But the main reason I don't use them is elitism. I call myself a developer and I want everyone in the world, no matter where they are located or what their income is to have the opportunity to take advantage of whatever awful software I may create in the future. I really am not interested in using products that only the wealthier people in the world can take advantage of.

Mind you, I have nice things. And they are expensive. I use a high spec Surface Laptop. My Chromebook is a Pixelbook Go with real good specs. But I know anywhere in the world the hardware and OS are available to the general masses, maybe without the performance, but they can use the stuff.


So as you may have noticed, this was very opinionated. It's literally just where I am at with my computer use. I've used most operating systems and like and dislike things about all of them. I do think opensource and proprietary systems can coexist and that they both have their own unique places they fit in the world. No reason to hate either.

P.S. BSD people, don't feel bad. I've used your OS also. And an honorable mention for Haiku. Cheers!

Discussion (3)

robvirtuoso profile image

You develop in Flutter, but only test for Android?? Shouldn't you also test your app for iOS? Perspectives on elitism of Apple ecosystem aside, true Flutter development should not exclude iOS, and a Mac is the best tool for that.

abhishektripathi profile image
Abhishek Tripathi

Very aptly put. I think most developers would share a similar opinion for the desktop OS. I haven't used ChromeOS myself but I see your point.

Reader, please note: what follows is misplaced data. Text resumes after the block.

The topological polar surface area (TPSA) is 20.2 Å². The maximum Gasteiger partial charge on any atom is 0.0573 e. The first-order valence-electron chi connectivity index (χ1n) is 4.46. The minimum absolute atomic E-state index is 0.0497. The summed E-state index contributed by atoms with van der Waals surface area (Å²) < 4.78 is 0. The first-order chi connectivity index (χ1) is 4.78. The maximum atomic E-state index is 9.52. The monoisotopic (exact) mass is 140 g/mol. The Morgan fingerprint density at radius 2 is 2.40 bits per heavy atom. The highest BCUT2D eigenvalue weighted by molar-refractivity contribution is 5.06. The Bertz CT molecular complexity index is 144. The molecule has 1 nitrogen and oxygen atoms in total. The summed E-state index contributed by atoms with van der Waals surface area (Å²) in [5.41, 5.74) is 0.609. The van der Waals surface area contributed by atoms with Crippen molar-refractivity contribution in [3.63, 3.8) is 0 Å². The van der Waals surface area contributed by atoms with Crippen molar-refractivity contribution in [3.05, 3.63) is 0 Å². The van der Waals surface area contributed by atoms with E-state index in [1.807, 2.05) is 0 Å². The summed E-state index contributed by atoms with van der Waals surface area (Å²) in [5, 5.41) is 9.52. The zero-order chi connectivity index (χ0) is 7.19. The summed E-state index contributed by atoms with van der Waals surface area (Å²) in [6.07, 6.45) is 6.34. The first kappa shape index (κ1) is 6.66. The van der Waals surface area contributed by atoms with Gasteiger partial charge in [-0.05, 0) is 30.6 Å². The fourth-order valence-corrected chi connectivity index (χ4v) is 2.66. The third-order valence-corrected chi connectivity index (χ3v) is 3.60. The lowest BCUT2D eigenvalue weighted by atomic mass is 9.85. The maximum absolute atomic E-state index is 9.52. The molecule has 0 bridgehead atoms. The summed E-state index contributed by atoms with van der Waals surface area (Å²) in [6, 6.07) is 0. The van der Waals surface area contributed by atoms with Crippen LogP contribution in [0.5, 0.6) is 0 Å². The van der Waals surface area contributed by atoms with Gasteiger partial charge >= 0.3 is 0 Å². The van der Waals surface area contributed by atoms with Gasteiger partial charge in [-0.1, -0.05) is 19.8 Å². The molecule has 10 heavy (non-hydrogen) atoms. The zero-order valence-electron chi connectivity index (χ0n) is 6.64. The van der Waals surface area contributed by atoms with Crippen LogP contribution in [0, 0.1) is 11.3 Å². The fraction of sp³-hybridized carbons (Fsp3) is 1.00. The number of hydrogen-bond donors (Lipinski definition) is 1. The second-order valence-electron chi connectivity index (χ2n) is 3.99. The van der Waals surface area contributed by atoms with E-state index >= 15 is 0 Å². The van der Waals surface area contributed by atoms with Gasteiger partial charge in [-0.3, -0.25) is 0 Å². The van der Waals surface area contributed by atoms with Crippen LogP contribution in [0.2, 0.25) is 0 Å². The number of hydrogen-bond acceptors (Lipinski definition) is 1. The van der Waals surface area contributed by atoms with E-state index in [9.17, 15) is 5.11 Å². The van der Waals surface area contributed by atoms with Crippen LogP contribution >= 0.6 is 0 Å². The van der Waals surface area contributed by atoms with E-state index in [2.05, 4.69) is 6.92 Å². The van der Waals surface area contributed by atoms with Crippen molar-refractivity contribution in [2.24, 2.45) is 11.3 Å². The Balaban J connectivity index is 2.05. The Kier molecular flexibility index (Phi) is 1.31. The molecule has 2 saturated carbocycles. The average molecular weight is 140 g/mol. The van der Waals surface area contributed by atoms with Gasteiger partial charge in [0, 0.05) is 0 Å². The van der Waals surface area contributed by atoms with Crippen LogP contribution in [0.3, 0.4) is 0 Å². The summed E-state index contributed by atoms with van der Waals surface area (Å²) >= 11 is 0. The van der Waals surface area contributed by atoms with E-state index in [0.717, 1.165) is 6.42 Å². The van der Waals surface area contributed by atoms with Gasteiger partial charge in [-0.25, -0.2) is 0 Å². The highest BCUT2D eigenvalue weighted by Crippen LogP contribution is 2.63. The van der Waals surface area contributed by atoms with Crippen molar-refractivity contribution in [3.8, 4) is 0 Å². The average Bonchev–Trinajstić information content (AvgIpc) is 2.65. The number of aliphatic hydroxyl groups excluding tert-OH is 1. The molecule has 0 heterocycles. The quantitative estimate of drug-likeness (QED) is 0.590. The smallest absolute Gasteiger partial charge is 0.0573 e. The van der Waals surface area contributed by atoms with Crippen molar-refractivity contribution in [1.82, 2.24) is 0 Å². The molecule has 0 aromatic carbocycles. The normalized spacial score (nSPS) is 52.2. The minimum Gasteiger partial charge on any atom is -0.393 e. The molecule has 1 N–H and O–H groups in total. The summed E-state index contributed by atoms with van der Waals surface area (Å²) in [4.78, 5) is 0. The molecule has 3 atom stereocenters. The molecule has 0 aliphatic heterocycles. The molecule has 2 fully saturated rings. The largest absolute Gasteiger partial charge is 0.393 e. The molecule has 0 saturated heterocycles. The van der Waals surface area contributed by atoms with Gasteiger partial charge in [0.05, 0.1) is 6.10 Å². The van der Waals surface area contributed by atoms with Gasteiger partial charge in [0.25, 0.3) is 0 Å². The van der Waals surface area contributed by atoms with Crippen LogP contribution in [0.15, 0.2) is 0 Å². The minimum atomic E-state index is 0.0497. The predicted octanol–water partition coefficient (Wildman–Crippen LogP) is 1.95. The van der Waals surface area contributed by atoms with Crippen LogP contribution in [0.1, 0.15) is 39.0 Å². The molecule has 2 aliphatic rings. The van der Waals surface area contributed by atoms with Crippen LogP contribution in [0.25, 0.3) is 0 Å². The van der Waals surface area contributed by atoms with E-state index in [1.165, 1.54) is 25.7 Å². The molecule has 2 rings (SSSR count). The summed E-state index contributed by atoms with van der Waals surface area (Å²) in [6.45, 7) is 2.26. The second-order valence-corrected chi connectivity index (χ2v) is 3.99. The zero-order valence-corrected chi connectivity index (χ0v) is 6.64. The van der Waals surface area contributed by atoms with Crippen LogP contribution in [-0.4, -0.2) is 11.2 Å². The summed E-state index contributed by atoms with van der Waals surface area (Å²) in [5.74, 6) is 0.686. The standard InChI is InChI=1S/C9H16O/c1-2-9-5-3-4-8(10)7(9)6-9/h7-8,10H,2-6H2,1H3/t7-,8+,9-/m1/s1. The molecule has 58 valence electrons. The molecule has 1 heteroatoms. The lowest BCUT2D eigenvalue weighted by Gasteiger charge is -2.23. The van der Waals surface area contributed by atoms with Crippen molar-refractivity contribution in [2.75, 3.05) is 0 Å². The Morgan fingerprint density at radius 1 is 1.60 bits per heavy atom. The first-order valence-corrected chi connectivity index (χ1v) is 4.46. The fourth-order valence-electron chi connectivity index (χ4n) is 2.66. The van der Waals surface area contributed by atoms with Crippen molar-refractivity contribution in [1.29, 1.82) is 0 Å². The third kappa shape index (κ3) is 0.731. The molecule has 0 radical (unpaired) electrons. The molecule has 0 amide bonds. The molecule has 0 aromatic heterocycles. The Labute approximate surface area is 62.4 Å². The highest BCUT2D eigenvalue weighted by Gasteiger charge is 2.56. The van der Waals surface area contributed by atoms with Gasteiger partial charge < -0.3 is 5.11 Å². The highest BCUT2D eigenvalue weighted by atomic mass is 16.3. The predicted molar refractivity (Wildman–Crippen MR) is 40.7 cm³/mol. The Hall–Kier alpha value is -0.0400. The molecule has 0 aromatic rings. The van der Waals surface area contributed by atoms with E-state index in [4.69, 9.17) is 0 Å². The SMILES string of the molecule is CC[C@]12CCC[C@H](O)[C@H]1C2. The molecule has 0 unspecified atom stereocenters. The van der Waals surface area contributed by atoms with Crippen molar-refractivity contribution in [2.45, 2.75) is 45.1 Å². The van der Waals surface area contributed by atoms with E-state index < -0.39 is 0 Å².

For the last part, I have a different opinion. I was on the android boat until a year ago. I had similar philosophy where I wanted an ecosystem and choices which are available to everyone. However, I have moved on. I have gone back to iOS where I feel the ship is moving in the direction where users want it to. It comes at a premium, but my privacy is important. I don't want cheap unchecked apps intruding and stealing information I guard otherwise with utmost care. Android, however fond of it I may be, is full of apps having their sole mission to infiltrate you. The android phone I had was discarded by the manufacturer despite being perfectly capable hardware for modern android versions because they don't profit by keeping the old hardware alive. To pay their bills, they have to sell new phones. Apple still makes money from AppStore and has an incentive to keep the older phones updated if it can. I am now using an old iPhone7 which still receives the updates on day one along with other newer iPhones. It is older than my discarded android but I am at ease knowing if there is a vulnerability identified, I would receive a patch. I think the premium is justified if you plan to keep your device for the next 5 years.

heytimapple profile image
Tim Apple Author

Yeah, Android definitely has it's flaws still. This is where my perspective may be off also. I get a new phone almost every year, sometimes a used one, but my phones are never older than 2-3 years. I also stick to the only a couple brands.. Pixel or Oneplus. As far as the apps, I also don't install to much. Especially if it's third party. 90% of the stuff on my phone comes directly from google or microsoft.

In general, both ecosystems are great. I do admit you need a little more awareness when in Androids to make sure your safe.